“In terms of straight water supply development in the state, we’ve taken a step backwards as far as our ability to actually develop the water in the system,” he said. “Coming off this historic four year drought, we now have some very decent flows in the system. To a large extent we’re able to divert a lot of that runoff upstream as a lot of it is in the snowpack for later snowmelt and later management later in the year. There is a huge amount of untapped supply that is flowing out of the system right now but given the current regulatory environment and the operating rules, there’s no opportunity to really capture much of this flow, and really what we’re talking about here is new investment in infrastructure would be perhaps one way to recover some of this lost opportunity that we’ve had, and we’d be able to manage some of the excess flows.”
Another graph is presented, with a panelist (sorry, unsure of whom) recalled how last year, there were two storm events, one in December and one in February, and pumping was restricted because of the Old and Middle River flow criteria, and there was water that could not be captured. “There’s two ways that could have been captured that are projects under investigation: one is the California Water Fix, the other is Sites Reservoir,” the panelist says. “Last year, we could have captured 400,000 AF during those two high flow periods and store that in Sites Reservoir. 400,000 AF last year would have been night & day difference for water supply in the state and could have helped out a lot of the fish species. The number this year is roughly the same. Just this last month, we could have captured about 400,000 acre-feet and put that into Sites Reservoir as well, so even when we have these drier times, there are periods of surplus and a lot of water supply in the state enters the system below our major reservoirs and we can’t capture that. The CVP and SWP were designed to pull that out of the Delta, now we have restrictions and can’t do it, so we’re looking for other opportunities to capture that water. Delta tunnels are one, Sites Reservoir is another, and this is just looking at that opportunity and what those projects could add to the system.”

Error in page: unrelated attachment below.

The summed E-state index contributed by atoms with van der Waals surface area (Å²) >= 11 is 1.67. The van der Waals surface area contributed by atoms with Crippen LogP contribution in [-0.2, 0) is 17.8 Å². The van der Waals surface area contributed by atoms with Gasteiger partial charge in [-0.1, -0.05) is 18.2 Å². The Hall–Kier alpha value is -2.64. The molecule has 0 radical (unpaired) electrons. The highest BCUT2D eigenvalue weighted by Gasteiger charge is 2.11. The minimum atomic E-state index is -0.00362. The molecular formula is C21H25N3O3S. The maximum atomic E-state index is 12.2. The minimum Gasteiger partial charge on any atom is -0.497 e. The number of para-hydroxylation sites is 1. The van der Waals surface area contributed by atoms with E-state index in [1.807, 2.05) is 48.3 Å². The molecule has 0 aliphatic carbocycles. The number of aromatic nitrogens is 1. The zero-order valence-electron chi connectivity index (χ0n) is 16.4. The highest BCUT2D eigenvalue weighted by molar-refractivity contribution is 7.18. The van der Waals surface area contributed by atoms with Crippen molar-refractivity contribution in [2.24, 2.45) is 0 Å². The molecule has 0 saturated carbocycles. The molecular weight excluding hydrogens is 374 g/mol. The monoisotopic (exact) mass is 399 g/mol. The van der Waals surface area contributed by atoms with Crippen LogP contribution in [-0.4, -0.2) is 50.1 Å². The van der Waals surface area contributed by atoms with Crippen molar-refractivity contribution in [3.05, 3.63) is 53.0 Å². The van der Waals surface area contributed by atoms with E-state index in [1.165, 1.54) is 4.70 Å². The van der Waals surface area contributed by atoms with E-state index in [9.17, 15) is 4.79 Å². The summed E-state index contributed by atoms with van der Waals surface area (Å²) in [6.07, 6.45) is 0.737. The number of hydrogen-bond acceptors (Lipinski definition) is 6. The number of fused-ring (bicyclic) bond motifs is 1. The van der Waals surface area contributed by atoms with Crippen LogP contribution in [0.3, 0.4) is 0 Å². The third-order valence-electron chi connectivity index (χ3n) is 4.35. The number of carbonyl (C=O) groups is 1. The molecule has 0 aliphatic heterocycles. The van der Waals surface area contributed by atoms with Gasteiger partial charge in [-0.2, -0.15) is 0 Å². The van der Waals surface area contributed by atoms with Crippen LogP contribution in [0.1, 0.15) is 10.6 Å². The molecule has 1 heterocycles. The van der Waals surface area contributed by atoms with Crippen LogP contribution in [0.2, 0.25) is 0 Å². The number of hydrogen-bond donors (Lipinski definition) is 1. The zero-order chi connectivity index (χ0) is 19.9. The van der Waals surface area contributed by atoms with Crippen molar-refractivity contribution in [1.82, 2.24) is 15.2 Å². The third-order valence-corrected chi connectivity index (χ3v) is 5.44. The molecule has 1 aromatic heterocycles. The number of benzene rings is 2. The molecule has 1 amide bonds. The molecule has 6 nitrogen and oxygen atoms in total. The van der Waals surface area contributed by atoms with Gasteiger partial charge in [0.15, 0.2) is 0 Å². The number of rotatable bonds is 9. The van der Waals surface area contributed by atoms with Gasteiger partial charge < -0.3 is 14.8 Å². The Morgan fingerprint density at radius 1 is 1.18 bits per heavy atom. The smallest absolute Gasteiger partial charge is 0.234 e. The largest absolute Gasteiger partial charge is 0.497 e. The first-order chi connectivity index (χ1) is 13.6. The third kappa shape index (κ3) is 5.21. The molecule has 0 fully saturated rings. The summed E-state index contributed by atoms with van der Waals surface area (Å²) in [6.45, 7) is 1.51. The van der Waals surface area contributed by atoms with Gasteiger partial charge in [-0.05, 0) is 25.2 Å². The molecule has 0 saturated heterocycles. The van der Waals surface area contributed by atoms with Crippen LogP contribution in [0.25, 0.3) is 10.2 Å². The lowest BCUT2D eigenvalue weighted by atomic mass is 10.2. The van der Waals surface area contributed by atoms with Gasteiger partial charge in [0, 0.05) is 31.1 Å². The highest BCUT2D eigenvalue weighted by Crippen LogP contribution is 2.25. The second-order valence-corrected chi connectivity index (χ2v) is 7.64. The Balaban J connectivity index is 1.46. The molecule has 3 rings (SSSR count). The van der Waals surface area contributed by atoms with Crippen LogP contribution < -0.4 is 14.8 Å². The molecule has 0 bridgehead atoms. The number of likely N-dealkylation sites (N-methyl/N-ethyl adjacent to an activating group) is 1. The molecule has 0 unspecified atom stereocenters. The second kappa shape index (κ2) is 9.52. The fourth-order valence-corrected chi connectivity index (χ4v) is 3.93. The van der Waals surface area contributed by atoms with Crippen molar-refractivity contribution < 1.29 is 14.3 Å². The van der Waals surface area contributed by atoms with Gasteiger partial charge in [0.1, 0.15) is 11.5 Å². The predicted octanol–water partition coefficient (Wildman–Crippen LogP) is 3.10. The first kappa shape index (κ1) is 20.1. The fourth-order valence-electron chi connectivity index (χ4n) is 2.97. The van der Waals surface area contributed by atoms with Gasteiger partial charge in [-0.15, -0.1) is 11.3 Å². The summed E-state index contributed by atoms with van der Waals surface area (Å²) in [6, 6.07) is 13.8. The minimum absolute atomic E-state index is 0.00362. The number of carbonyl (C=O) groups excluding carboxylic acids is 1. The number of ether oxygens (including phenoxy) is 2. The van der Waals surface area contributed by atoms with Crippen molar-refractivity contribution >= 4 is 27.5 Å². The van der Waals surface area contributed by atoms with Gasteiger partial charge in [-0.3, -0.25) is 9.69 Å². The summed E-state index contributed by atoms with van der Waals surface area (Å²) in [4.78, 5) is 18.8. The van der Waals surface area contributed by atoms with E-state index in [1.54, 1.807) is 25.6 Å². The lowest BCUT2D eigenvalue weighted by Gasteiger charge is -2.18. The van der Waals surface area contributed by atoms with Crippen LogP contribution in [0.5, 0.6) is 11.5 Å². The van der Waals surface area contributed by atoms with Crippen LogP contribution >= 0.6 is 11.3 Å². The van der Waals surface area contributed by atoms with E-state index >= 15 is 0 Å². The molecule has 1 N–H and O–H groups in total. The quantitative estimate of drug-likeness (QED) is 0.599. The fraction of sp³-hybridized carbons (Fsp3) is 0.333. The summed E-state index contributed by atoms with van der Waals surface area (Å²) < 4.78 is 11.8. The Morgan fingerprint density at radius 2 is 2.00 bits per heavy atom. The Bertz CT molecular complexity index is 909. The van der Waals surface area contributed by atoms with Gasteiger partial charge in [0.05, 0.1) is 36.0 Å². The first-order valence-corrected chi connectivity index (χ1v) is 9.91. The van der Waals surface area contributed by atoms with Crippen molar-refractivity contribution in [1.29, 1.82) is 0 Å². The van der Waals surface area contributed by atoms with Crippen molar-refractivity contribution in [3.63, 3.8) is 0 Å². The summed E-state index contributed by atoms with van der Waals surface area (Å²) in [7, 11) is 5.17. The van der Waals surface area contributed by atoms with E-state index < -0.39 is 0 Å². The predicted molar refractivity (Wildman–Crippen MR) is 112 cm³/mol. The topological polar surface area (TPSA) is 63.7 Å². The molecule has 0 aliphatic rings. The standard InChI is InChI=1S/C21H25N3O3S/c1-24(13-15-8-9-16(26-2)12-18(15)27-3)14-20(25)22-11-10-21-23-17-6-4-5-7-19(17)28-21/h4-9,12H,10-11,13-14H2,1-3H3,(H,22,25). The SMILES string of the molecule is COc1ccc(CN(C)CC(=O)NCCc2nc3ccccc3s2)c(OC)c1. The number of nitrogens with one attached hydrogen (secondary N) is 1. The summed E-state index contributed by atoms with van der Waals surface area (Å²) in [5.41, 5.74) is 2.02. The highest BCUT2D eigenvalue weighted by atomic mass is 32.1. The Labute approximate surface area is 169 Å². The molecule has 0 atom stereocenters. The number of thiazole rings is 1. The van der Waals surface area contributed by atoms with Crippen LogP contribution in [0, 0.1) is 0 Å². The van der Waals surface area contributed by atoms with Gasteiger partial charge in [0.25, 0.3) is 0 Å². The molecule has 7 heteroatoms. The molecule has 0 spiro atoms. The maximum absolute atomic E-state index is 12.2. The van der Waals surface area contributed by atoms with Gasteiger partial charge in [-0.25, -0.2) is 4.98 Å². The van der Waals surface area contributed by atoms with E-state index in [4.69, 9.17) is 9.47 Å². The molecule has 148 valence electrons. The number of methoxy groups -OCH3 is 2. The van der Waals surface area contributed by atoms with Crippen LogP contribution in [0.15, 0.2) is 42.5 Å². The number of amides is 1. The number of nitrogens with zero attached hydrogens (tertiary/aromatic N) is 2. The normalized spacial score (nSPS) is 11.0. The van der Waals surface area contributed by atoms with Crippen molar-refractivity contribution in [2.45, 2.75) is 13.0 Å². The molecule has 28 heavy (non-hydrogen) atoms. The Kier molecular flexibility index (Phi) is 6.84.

The panelists explain that Sites is a proposed reservoir south of Redding that would work functionally similar to San Luis as an off-storage facility, but since Sites Reservoir would take directly off the Sacramento River further up the Valley, it wouldn’t have those restrictions that exist in the Delta because it’s tapping into the water prior to it reaching the Delta. They note that on the Sacramento River, Cottonwood Creek’s average annual flow is 680,000 acre-feet, Cow Creek is about half a million, so average annual accretion in the system just in this area is about 2.5 MAF, so that’s the water that would be stored in Sites.
Mr. Bourez presented another slide, saying it was anecdotal look at what surplus flows within the recent month that might represent a missed opportunity. He explained that the solid blue line is the actual Delta outflow that’s occurred since early January, the solid red is the actual combined CVP-SWP exports, and the dashed green line is the required outflow as it exists today under the water quality control plan under the State Water Board. “You can see the difference between the actual, the solid blue line and the dashed green, I’m calling it excess outflow for these purposes, and just within a little over a month, there’s been excess outflow of over 1.6 MAF, so that’s about 1/3rd of the full Table A for the SWP.”
He noted that there isn’t the capacity to pick up that kind of flow, “but this is an example of if the California Water Fix (the tunnels) were in place, including all of the requirements that would be associated with that, for example certain bypass flows that would need to be achieved before we could start diverting any water from that facility – that’s all taken into account in this graphic. The dotted red line represents the total diversion capability with the California Water Fix in place, so the difference between the solid red and the dashed red would be the additional theoretical north Delta diversion volumes would be attained. Of course, that comes off of the outflow, so that would mean less outflow, so the dotted blue line here would be the resulting outflow that would occur during the same period, so we’d be skimming off the top of this excess flow. It could be argued that’s still well over a million acre-feet of excess outflow, even if we had diverted this extra water, so this is just anecdotal as far as how the interaction is occurring in the system.”